GOOD MORNING!  My friend, Tuvia Chaim Ariel, of blessed memory, grew up in New York. One of his best buddies was a nice Jewish boy -- who became a guru in India with a considerable following of spiritual seekers. Whenever the guru would come to New York, he and Tuvia would head to the nearest kosher deli for a hot pastrami sandwich. Though this was against the precepts of the eastern philosophy he espoused, the guru had a passion for pastrami.

One time Tuvia and the guru were sitting in the deli when lo and behold -- one of the guru's followers spotted him, entered the deli and beseeched the guru, "Oh, guru -- how is possible that you are eating a pastrami sandwich?" To which the guru replies, "The swallow wings skyward as the moon waxes full. Meditate upon it."

When the follower left, Tuvia asked, "And what is that supposed to mean?" And the guru replied, "What am I suppose to tell him? That I love pastrami?" I like the story for its own sake, but if you want a lesson: Look for consistency and honesty in your leaders -- and in yourself.


The Torah refers to the Jewish People as a Chosen People (Deuteronomy 7:6). Many people find this term distressing feeling that it is a racist concept which appears to fly in the face of the Western ideal of all people being equal before God. However, it cannot be racist. It is impossible to define the Jews as one monolithic race; Jews are as racially diverse as there are races. Caucasians, blacks and Orientals are all part of our nation.

While the concept of Chosen People does not mean a racially superior people, it implies something about the Jewish people. The Torah describes us as a "treasured nation" with a special closeness to the Almighty.

The Midrash (Bamidbar Rabba 14:10) tells us that the Almighty went to the nations of the world and offered them the Torah. Each one asked, "What's in it?" The Almighty replied with a commandment that would be the most difficult for that particular nation and then each nation rejected it. The Jewish people, however, said "Na'aseh V'nishma" -- we will do (the commandments) and we will analyze afterwards how they impact our lives.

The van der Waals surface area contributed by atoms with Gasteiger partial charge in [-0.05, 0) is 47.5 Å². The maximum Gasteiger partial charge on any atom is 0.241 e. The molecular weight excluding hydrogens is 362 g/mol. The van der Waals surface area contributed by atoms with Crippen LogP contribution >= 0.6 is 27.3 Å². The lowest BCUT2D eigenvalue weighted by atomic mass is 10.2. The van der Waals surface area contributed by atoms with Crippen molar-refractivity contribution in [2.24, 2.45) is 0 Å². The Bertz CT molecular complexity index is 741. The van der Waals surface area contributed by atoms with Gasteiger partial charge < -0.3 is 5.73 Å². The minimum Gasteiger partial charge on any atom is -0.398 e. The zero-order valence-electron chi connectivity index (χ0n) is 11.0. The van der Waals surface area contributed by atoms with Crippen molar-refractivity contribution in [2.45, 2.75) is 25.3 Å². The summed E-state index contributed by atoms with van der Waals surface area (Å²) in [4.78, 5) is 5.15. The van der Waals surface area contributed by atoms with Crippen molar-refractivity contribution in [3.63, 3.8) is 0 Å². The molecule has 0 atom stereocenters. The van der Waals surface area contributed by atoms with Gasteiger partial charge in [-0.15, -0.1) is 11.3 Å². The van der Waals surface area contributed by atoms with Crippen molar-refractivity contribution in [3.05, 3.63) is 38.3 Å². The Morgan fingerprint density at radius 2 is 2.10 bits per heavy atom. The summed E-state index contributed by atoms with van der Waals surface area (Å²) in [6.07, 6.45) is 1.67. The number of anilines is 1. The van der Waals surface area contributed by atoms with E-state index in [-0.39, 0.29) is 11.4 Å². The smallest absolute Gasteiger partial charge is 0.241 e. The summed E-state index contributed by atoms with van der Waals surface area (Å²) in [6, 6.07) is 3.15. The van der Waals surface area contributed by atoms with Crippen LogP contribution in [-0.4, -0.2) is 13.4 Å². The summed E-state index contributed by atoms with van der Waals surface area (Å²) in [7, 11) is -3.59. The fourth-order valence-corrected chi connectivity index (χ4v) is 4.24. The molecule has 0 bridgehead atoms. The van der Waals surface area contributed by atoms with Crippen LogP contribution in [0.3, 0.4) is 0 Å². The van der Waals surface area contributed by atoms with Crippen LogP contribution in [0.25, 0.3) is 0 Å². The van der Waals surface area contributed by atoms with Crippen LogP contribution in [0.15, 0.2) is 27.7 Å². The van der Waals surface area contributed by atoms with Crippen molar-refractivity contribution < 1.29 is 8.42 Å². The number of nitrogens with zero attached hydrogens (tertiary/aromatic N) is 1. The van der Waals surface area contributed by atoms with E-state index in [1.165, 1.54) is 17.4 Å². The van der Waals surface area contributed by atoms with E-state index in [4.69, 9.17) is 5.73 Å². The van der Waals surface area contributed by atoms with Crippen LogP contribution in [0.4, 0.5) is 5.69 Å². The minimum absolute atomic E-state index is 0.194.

Because of our voluntary acceptance, the Almighty made an eternal covenant with us that we will be His people and He will be our God. Any individual can come close to the Almighty, but the ultimate relationship comes through entering the covenant of Abraham and fulfilling the Torah. This special relationship is open to any member of humanity who wishes to enter the covenant.

The concept of Chosen People means both chosen and choosing. Chosen for the responsibility to be a light unto the nations, to be a moral signpost for the nations of the world. Choosing means that the Jewish people accepted on Mt.Sinai to fulfill this mandate and to do the will of God. We are not chosen for special benefits; we are chosen for extra responsibility.

Every nation, every people, every religion thinks that it is better than any other nation, people or religion. The Jewish people know that the issue is not whether we are better than anyone else, but whether we fulfill our part of the covenant with the Almighty to hold high the values of the Torah and to do the Almighty's will.

Torah Portion of the Week

Here begins the story of the Ten Plagues which God put upon the Egyptians not only to effect the release of the Jewish people from bondage, but to show the world that He is the God of all of creation and history. The first nine plagues are divisible into three groups:

  1. The Water Turning to Blood, Frogs, Lice
  2. Wild Beasts, Pestilence/Epidemic, Boils
  3. Hail, Locust, and Darkness

Rabbi Samson Raphael Hirsch explains that these were punishments measure for measure for afflicting the Jewish people with slavery. The first of each group reduced Egyptians in their own land to the insecurity of strangers, the second of each group robbed them of pride, possessions and a sense of superiority; the third in each group imposed physical suffering.


Dvar Torah
based on Growth Through Torah by Rabbi Zelig Pliskin

The Torah states, "And Pharaoh sent word and summoned Moses and Aaron. He said to them, 'This time I am guilty! God is just! It is I and my people who are wicked! ... I will let you leave. You will not be delayed again.'" Shortly thereafter, Pharaoh refused to let them leave.

Why did Pharaoh change his mind once the pressure of the plague was removed? Rabbi Noson Tzvi Finkel of the Mir Yeshiva explains that Pharaoh viewed suffering as a punishment. That is why he said, "The Almighty is a righteous judge and His punishment is fair because I have done evil."

The reality is that there is a strong element of kindness in the suffering that the Almighty sends to us. In part, it is a Divine message that we have something to improve. Pharaoh viewed suffering only as a punishment. Therefore, as soon as the punishment was over, he changed his mind and refused to let them leave.

Our lesson: View suffering as a means to elevate yourself and you will find meaning in your suffering. Try to accept it with love and appreciation. And ask yourself, "How can I use this as a tool for self-improvement?"


Jerusalem  4:31
Guatemala 5:40  Hong Kong 5:45  Honolulu 6:00
J'Burg 6:44  London 4:22  Los Angeles 4:53
Melbourne 8:20  Miami 5:37  Moscow 4:34
New York 4:30  Singapore 6:59


The price of greatness
is responsibility.
-- Winston Churchill

Dedicated by...

In Loving Memory of
Jules Abels
Milton Lippman
Michael & Jackie Abels